Block 70 aircraft is the latest F-16 configuration with new avionics, a modernized cabin and an improved engine.
The United States is looking for ways to possibly deliver Taiwan’s Next Generation Newly Built F-16 Fighter Jets, said U.S. officials, strengthening the Taiwanese air force’s ability to respond to what Washington and Taipei see as increasing intimidation by China’s military.
The officials, who spoke on condition of anonymity, told Reuters news agency that they had not yet come up with a solution on how to deliver Block 70 F-16s, manufactured by Lockheed Martin and equipped with new capabilities, to speed up. The aircraft will currently be delivered by the end of 2026.
The Taiwanese government has privately expressed its wish for a faster delivery to US President Joe Biden’s administration, a senior Taiwanese official said as the self-governing island’s air force scrambled for jets. intercepts increasingly aggressive Chinese military flights.
More missions means more wear and tear on Taiwan’s planes.
“It’s all about risk-taking … and it’s clear where the risks are,” the Taiwanese official said, referring to tensions over the sensitive Strait of Taiwan that separates the island from mainland China. The F-16 is considered a highly maneuverable aircraft proven in air-to-air combat and air-to-surface attack.
Taiwan is on course to host one of the largest F-16 fleets in Asia once it is delivered 66 newly built F-16 C / D Block 70 aircraft under a $ 8 billion deal approved in 2019. That would bring the island’s total number of F-16s, including older versions, to more than 200 by 2026.
The Block 70 aircraft is the latest F-16 configuration, with new avionics, a modernized cockpit and an improved engine, according to Lockheed Martin.
According to Abraham Denmark, a former senior Pentagon official, a move to accelerate the delivery of the plane in Beijing will be seen in part through a political lens.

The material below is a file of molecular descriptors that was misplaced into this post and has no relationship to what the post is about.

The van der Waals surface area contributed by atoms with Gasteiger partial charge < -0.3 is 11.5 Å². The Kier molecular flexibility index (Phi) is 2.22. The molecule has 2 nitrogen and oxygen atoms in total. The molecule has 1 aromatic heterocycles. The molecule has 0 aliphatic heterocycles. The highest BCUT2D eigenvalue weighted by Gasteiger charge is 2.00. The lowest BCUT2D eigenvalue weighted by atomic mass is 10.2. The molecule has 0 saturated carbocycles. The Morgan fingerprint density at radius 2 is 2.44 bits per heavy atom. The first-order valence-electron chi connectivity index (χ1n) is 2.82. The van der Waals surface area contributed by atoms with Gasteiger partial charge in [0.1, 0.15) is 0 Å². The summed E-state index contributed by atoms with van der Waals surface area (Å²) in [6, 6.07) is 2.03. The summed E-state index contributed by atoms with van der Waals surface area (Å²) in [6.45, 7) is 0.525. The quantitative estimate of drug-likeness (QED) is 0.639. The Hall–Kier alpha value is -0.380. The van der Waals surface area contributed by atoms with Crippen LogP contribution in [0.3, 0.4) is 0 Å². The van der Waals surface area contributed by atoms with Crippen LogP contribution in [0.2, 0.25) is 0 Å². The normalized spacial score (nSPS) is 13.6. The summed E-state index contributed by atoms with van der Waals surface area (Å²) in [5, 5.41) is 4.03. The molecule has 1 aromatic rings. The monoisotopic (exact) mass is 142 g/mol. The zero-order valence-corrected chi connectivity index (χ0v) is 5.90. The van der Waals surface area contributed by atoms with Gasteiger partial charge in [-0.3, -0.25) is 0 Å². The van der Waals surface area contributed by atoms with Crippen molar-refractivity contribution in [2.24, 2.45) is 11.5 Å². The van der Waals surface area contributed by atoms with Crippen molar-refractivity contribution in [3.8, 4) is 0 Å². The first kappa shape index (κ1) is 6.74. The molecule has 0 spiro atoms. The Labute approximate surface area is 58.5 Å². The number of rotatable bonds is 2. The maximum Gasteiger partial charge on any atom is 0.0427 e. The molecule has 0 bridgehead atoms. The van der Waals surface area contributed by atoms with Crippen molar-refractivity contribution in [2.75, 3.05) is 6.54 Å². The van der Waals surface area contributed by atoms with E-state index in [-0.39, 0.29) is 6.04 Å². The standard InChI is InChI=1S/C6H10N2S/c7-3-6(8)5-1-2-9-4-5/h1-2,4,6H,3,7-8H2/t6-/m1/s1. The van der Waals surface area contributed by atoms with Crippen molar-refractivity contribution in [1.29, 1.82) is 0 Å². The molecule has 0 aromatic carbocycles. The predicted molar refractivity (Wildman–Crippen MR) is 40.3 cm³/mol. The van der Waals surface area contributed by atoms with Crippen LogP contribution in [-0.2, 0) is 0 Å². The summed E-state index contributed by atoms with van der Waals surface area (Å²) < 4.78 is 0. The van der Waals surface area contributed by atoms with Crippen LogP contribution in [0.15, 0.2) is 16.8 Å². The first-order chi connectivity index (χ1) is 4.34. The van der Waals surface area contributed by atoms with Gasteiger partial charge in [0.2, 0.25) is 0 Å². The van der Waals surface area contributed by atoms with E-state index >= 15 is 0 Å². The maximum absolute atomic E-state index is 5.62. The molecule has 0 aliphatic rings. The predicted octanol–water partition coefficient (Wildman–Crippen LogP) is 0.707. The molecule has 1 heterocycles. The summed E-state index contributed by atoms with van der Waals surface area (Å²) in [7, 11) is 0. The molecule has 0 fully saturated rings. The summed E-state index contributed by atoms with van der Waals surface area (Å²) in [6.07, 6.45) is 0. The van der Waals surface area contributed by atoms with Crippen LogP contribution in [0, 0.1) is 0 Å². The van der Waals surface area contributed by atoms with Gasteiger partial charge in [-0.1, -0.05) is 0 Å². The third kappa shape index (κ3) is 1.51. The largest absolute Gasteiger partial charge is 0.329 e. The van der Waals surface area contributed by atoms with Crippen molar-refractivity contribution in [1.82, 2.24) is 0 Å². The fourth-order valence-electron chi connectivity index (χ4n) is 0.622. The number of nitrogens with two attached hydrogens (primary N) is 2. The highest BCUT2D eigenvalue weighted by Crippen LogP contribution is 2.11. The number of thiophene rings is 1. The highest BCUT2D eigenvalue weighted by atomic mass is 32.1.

“This is another clear sign of American determination to support Taiwan’s ability to defend itself,” added Denmark, now an analyst at Washington-based Wilson Center think tank.
Dwarfed by China
Despite the lack of formal diplomatic ties with Taiwan, the US is the island’s main international supporter and arms supplier. That defensive relationship angered China, which increased military and diplomatic pressure on the island, which he claimed was “sacred” Chinese territory.
In light of Chinese pressure, Taiwan’s President Tsai Ing-wen has prioritized the modernization of the armed forces, which are well-armed but dwarfed by China’s military.
Lockheed Martin declined to comment on any possible future requests to change the production schedule, and referred inquiries to the U.S. government and Taiwan’s Department of Defense.
The U.S. State Department, which oversees foreign military sales, declined to comment on any internal discussions about possible changes to the delivery timeline.
Taiwan’s air force did not respond to questions about possible accelerated deliveries, but said in a statement to Reuters that the Taiwanese army’s major arms purchases are “strictly planned in accordance with actual combat needs and planning schedules”.
The U.S. sale of F-16s to Taiwan was guided by U.S. law and “based on an assessment of Taiwan’s defense needs and the threat posed by (China), as has been the case for more than 40 years,” a Pentagon spokesman said. a statement.
The missions to intercept Chinese planes put stress on Taiwan’s air force, which had several accidents last year, including three fatal accidents. Over time, fuel costs, pilot fatigue, and wear and tear on Taiwanese aircraft will threaten the island’s air force readiness if this pressure continues, Taiwanese and U.S. military analysts said.
Last March, a senior Taiwanese official said Taiwan’s army had stopped intercepting every Chinese plane.
Taiwan’s air force last week suspended combat training for its entire F-16 fleet after a recently upgraded model of the fighter jet crashed into the latest in a series of accidents at sea.
“They (the Chinese) kill their opponent without firing a shot,” said Derek Grossman, a senior defense analyst at RAND Corporation.
In 2020, Taiwan’s air force jets scrambled at least 2,972 times against Chinese aircraft at a cost equivalent to US $ 905m.